Also, don’t expect the departments to talk to one another. Are you a graphic artist? I hope you’re okay designing visual elements without being able to talk to the guy who is gonna have to make them move around on screen. Are you trying to create a fluid combat system? Better not need to talk to someone designing the animations for character models to make sure the changes you made don’t cause an issue. Do you need more resources to complete a project on time? Cross your fingers that whoever you report to is allowed to talk to whoever approves those requests. It’s a shockingly regular occurrence that departments are segregated from one another with very little in the way of clear lines of communication. You may ask “how could this happen when it flies in the way of common sense?”. It’s because the people running these projects are often in over their heads.
This is where we get into a gray area where it’s difficult to see just how far down the ladder the blame really goes. Producers, team leads, department heads, and all manner of leaders on large projects often find themselves tasked with unreasonable requirements that no one can live up to. These people aren’t stupid and they can see the writing on the wall when things start going bad and they know how office politics work. Even the good people are going to look out for themselves and their teams and make sure that when the other shoe drops they don’t get squished. They are going to shift the blame off of themselves if possible because it’s not their fault they were placed in a bad situation.
All of this is on top of a disgusting accepted industry standard: crunch. Crunch is the most used name for the period leading up to product launch and is one of the most emotionally and physically draining periods of a game makers life. 12 hour days for weeks on end with no days off are normal for crunch time and they often push people beyond what is reasonable or healthy. It causes burnout, sloppy work, and a toxic work environment. Everyone knows this. Every other industry limits this kind of thing because it’s always negative in the long term. But the people in the corporate offices that go home at the end of their day never experiencing the work environments they foster don’t care. All they are looking at is profit margins.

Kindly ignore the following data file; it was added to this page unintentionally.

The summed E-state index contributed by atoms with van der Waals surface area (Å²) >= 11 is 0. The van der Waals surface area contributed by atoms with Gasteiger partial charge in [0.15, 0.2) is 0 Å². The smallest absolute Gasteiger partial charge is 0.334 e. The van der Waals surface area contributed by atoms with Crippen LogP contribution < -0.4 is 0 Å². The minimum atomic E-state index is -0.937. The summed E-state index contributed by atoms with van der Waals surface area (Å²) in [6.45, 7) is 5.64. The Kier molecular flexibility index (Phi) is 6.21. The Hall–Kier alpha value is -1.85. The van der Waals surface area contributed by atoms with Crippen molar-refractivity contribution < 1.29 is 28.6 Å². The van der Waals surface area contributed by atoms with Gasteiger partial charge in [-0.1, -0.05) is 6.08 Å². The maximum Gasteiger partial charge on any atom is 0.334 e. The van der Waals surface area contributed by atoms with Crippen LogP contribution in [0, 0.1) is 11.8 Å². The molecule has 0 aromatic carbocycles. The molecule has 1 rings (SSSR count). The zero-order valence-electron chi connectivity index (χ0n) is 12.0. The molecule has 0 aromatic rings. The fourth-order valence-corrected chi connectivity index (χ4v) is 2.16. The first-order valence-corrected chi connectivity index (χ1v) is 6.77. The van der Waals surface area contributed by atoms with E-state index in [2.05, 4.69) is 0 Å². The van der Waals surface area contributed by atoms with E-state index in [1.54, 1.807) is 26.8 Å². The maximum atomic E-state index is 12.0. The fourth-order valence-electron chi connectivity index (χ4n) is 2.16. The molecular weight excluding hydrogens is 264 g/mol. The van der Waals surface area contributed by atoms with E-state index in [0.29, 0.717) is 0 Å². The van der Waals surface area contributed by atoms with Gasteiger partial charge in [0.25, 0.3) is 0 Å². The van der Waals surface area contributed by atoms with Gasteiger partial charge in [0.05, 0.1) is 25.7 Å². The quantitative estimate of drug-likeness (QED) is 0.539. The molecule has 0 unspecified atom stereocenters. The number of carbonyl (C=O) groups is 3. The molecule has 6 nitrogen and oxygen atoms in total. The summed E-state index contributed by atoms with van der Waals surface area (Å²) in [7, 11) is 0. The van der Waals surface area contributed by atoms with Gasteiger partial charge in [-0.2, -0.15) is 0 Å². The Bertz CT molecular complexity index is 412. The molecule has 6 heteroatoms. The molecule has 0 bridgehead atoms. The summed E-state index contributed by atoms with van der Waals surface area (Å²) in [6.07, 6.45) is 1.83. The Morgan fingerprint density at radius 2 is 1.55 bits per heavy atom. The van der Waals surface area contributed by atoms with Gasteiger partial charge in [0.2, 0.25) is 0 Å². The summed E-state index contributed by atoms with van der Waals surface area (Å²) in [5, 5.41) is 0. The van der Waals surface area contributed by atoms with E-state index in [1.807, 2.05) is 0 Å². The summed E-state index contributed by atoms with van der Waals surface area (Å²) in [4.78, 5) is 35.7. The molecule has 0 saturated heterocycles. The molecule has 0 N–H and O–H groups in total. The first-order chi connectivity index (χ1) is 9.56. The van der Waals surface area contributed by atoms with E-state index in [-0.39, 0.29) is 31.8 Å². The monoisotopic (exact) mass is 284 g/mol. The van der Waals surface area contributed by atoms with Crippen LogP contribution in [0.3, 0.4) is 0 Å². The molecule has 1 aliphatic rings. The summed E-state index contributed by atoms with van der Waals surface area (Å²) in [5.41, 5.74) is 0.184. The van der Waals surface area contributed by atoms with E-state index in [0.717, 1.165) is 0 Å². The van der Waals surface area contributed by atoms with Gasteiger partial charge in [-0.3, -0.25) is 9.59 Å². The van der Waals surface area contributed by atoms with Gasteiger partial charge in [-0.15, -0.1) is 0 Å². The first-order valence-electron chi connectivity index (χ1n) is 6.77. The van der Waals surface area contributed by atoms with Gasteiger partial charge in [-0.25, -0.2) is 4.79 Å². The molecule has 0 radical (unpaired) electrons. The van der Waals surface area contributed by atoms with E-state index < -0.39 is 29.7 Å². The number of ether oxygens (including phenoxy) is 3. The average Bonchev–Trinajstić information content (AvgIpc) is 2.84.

That’s really what this all boils down to. It’s an issue of greed an incompetence in a relatively young industry with little protection for the people working in it and even less awareness of what they go through. People imagine that game development is a non stop party but it’s a job. A demanding, difficult, often thankless job that takes so much from the people that pour their passion into a project just to be taken advantage of by sometimes clueless, often heartless corporate parasites who only care about making asuch money as they can. So if you know a developer that makes good games tell them thank you. If you have a game that you love, take a little time and see if there’s a way to send an email to the dev team and tell them that you do love their work. Words can’t describe what this can mean to them. At the end of the day these are people who do what they do to make things that make others happy. We can rage against the machine and still support the people who genuinely love games and the people who play them.
Be the change you want to see
Sour Pineapple